The film series kicks off Sept. 16 with a screening of "Schindler's List," followed by "Gandhi" on Sept. 30 and "Rabbit-Proof Fence" on Oct. 14.

A showing of "The King's Speech" is scheduled for Oct. 28, and a screening of "Goodbye, Lenin!" rounds off the series Nov. 11.

All installments are free and take place at 7 p.m. in room 185 of the Craig campus, 2801 W. Ninth St.

After each screening, Johnson will open the floor to viewer questions or comments.

The goal of the series, he said, is "to evaluate how Hollywood handles history and to create some awareness that Hollywood is not pure history."

Take "Schindler's List," for example. Historians still debate how closely this film represents the Holocaust, he said.

The Academy Award-winning film "Gandhi" takes the Indian leader and "almost deifies him — makes him this almost saintly character when there is a very human side to Gandhi, too," Johnson said.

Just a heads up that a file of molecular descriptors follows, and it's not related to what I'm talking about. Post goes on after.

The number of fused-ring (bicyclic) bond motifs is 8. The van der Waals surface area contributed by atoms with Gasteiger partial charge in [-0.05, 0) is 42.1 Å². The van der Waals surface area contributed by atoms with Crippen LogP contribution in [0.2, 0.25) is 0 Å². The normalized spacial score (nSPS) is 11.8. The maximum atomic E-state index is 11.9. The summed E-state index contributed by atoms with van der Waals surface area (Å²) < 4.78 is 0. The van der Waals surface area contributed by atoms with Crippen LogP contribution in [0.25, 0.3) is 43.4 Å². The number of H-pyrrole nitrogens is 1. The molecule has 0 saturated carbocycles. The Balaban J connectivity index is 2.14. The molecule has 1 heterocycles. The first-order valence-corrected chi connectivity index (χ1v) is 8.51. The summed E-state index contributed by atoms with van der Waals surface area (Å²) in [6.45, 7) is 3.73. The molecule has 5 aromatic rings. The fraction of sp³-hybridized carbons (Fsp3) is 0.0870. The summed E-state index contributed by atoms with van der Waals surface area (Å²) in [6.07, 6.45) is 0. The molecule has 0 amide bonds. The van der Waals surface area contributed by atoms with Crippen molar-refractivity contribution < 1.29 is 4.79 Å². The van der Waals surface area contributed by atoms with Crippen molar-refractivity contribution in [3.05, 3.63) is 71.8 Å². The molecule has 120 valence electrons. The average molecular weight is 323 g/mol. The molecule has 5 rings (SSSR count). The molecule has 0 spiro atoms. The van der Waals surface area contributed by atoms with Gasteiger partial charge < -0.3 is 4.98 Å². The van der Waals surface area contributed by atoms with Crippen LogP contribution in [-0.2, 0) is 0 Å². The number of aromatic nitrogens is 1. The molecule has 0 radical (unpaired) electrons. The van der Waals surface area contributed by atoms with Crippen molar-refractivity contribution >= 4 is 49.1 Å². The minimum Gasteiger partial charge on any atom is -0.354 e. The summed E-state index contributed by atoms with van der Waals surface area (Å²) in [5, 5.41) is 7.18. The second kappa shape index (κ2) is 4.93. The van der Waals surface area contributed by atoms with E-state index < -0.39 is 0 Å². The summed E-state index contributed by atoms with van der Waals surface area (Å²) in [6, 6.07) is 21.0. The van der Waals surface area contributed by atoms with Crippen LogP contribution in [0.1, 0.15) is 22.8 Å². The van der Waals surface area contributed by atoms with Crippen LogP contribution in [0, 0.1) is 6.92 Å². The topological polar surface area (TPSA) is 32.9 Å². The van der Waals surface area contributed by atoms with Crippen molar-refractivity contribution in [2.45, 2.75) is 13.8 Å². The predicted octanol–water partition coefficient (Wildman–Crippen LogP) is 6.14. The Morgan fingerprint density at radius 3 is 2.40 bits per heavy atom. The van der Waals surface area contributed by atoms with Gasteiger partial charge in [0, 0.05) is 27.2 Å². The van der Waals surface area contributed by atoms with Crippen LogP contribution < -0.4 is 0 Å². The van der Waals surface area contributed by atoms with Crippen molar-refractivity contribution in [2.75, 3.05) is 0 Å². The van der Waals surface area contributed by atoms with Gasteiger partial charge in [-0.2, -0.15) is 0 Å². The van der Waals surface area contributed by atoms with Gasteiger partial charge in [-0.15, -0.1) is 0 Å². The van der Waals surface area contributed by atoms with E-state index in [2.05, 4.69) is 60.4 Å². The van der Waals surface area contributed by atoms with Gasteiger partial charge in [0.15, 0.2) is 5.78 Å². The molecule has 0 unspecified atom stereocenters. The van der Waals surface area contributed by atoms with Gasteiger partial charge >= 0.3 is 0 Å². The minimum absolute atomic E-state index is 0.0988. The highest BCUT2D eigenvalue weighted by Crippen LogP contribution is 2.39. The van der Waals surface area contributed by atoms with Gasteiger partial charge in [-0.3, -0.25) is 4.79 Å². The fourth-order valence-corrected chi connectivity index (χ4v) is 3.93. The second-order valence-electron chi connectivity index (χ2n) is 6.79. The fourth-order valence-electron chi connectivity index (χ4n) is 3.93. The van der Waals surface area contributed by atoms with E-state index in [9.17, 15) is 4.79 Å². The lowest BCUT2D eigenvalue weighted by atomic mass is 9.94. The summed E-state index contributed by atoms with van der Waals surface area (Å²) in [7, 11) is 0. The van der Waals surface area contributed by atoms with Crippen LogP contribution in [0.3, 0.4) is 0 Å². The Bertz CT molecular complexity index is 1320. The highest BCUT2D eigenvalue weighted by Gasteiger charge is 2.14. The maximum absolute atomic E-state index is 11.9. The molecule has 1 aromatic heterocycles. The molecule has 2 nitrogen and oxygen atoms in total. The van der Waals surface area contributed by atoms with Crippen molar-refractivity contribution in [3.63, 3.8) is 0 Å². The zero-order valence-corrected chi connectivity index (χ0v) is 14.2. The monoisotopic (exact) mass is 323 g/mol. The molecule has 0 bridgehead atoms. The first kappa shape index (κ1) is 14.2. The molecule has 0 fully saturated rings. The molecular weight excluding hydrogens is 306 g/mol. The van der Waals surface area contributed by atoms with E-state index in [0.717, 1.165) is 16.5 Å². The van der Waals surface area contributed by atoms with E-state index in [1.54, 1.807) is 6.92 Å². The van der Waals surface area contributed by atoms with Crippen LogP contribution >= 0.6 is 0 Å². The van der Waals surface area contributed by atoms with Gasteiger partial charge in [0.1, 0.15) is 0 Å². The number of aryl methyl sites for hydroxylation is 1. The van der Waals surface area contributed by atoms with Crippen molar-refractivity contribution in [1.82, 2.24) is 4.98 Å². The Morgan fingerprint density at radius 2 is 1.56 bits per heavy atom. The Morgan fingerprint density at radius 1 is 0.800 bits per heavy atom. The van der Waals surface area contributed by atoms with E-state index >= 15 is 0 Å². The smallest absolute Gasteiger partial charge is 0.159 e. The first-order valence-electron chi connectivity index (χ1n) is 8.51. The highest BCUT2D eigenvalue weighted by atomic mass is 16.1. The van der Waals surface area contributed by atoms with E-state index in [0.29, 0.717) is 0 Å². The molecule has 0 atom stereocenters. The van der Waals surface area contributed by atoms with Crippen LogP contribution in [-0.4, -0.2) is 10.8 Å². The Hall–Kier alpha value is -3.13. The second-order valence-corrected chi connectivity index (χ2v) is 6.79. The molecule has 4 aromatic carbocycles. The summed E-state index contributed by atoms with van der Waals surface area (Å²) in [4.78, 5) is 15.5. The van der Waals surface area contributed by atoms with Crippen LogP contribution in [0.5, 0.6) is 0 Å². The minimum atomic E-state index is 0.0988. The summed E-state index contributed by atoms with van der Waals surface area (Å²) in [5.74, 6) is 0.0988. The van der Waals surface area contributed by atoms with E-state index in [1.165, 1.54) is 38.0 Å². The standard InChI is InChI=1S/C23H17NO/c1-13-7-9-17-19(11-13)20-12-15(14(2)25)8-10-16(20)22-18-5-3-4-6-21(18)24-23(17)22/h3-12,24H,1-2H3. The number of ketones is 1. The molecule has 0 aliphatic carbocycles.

Still, as Johnson sees it, films play an important role in understanding history. They can act as a catalyst for examining broader topics and open doors to new perspectives.

"Rabbit-Proof Fence," a story about young aborigine girls who try to escape a system bent on conforming them to European customs, allows viewers to experience the culture from an aboriginal viewpoint.

The film also highlights larger issues at work during the 1930s.

"For me, that film is great for evaluating contrasting views of colonialism and the idea of empire," he said.

Mary-Karen Solomon, who chairs the arts and science department at the Craig campus, also believes films can be a powerful teaching tool.